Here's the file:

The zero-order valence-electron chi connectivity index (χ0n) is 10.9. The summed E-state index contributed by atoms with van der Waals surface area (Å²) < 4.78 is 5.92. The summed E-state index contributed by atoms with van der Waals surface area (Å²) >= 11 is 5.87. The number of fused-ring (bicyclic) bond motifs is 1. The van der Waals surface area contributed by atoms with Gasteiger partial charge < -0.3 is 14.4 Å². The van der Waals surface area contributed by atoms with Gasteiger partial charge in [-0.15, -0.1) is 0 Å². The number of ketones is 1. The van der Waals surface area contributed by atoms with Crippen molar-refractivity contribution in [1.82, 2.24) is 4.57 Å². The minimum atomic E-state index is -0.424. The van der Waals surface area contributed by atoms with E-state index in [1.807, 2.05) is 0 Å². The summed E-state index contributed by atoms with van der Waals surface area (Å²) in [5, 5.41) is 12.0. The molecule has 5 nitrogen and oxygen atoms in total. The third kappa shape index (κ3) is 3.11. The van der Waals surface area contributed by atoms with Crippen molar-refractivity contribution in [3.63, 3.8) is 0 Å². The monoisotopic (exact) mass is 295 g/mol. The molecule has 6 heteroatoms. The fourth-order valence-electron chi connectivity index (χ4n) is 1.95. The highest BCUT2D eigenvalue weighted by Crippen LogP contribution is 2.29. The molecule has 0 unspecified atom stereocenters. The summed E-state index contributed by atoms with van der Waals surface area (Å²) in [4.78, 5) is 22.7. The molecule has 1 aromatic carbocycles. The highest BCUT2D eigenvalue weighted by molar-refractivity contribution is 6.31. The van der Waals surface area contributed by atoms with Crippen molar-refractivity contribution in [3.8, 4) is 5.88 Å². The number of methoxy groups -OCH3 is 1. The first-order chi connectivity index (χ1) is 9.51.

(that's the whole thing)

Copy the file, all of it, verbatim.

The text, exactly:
The zero-order valence-electron chi connectivity index (χ0n) is 10.9. The summed E-state index contributed by atoms with van der Waals surface area (Å²) < 4.78 is 5.92. The summed E-state index contributed by atoms with van der Waals surface area (Å²) >= 11 is 5.87. The number of fused-ring (bicyclic) bond motifs is 1. The van der Waals surface area contributed by atoms with Gasteiger partial charge < -0.3 is 14.4 Å². The van der Waals surface area contributed by atoms with Gasteiger partial charge in [-0.15, -0.1) is 0 Å². The number of ketones is 1. The van der Waals surface area contributed by atoms with Crippen molar-refractivity contribution in [1.82, 2.24) is 4.57 Å². The minimum atomic E-state index is -0.424. The van der Waals surface area contributed by atoms with E-state index in [1.807, 2.05) is 0 Å². The summed E-state index contributed by atoms with van der Waals surface area (Å²) in [5, 5.41) is 12.0. The molecule has 5 nitrogen and oxygen atoms in total. The third kappa shape index (κ3) is 3.11. The van der Waals surface area contributed by atoms with Crippen molar-refractivity contribution in [3.63, 3.8) is 0 Å². The monoisotopic (exact) mass is 295 g/mol. The molecule has 6 heteroatoms. The fourth-order valence-electron chi connectivity index (χ4n) is 1.95. The highest BCUT2D eigenvalue weighted by Crippen LogP contribution is 2.29. The molecule has 0 unspecified atom stereocenters. The summed E-state index contributed by atoms with van der Waals surface area (Å²) in [4.78, 5) is 22.7. The molecule has 1 aromatic carbocycles. The highest BCUT2D eigenvalue weighted by molar-refractivity contribution is 6.31. The van der Waals surface area contributed by atoms with Crippen molar-refractivity contribution in [3.8, 4) is 5.88 Å². The number of methoxy groups -OCH3 is 1. The first-order chi connectivity index (χ1) is 9.51.